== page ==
Morgan Keenan went to Jackson High School in southeast Missouri and now lives in St. Louis. He is the founder and director of the Missouri GSA Network. His background is in social justice movements, including working on issues of economic justice and transportation equity through workforce development for minority contractors. Morgan helped run the St. Louis social support organization for LGBT youth for more than four years as a volunteer creating new programs and developing sustainable resources for the organization. He also organized the Missouri Safe Schools Coalition's partner-building organizations and ran a statewide campaign for safer schools. His education background is in political science and public administration, with a concentration in nonprofit management. When he is not working with the Missouri GSA Network, he works as a consultant for the Trevor Project as well as for a few local nonprofit organizations in Missouri. He credits his success professionally to his loving partner, Jason. Morgan loves playing with their black Lab Julie, designing, running distance, hosting dinner parties, and exploring a great thrift store. Contact him at [email protected] or through the Missouri GSA Network's Facebook or Twitter.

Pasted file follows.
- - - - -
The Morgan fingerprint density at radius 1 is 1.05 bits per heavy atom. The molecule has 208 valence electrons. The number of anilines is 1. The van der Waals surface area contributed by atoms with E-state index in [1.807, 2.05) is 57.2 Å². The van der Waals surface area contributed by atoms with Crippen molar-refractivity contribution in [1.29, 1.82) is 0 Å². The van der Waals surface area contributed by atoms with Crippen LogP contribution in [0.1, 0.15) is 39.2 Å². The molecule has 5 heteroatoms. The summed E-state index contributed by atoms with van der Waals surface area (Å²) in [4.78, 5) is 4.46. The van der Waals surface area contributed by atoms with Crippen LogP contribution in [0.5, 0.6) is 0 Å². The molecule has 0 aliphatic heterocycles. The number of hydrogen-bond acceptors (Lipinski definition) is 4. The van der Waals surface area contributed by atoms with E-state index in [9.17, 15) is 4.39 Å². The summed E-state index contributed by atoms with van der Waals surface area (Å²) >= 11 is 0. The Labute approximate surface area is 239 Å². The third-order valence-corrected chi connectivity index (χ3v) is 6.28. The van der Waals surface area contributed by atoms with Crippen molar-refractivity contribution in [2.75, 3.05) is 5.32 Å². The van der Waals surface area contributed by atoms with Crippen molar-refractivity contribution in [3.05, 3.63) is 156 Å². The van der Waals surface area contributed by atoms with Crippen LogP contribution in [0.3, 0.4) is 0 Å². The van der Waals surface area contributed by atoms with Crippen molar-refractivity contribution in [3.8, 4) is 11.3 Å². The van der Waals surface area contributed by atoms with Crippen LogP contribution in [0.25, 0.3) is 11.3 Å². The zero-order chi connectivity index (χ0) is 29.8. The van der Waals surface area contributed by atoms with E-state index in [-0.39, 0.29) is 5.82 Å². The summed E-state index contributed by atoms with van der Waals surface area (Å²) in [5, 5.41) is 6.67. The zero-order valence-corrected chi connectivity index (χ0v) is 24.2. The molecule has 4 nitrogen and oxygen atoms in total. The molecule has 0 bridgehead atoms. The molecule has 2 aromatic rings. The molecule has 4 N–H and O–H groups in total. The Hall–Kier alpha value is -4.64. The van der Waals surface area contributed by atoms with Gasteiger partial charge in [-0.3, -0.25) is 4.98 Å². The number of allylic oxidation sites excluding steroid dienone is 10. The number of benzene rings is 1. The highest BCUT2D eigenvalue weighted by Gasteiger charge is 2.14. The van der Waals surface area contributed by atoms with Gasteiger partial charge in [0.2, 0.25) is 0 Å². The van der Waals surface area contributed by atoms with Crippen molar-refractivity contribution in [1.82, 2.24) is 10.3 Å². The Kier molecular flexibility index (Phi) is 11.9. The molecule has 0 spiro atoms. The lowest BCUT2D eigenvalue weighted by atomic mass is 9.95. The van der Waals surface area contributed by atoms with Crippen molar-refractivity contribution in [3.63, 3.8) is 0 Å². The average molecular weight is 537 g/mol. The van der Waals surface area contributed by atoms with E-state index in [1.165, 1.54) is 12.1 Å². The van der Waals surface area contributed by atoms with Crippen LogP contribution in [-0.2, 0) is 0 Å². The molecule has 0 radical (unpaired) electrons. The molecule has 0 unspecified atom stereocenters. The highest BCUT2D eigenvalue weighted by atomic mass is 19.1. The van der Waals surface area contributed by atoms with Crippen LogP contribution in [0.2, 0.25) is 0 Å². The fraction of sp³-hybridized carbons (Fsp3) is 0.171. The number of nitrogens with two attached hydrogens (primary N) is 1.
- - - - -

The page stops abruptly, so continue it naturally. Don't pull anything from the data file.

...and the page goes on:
Sassafras Lowrey got hir start writing as a punk zinester in Portland, Ore. Ze is the editor of the two-time American Library Association-honored, Lambda Literary Award finalist Kicked Out anthology, which brought together the voices of current and former homeless LGBTQ youth. Sassafras is also the author of Leather Ever After, a finalist for the National Leather Association Writing Award. Sassafras's debut novel, Roving Pack, was a Rainbow Award winner for Transgender Fiction and honored by the American Library Association. Sassafras is the 2013 winner of the Lambda Literary Foundation’s Berzon Emerging Writer Award. Ze lives and writes in Brooklyn with hir partner, two dogs of dramatically different sizes, two bossy cats, and a kitten. Learn more at www.SassafrasLowrey.com.
Jama Shelton is the Forty to None Project Director at the True Colors Fund. For more than a decade, Jama has worked in the field of LGBTQ youth homelessness. Having worked as a direct service provider, housing program director, researcher, program evaluator, and trainer, Jama brings a comprehensive understanding of the issues facing both LGBTQ youth experiencing homelessness and also the service providers with whom they work. Jama received her doctorate in Social Welfare from the City University of New York Graduate Center in 2013. Her dissertation examined the unique experiences of transgender and gender-nonconforming youth experiencing homelessness. She is also an adjunct professor at both the Hunter and New York University Schools of Social Work and a proud parent of two French bulldogs named Bambino and Meatloaf.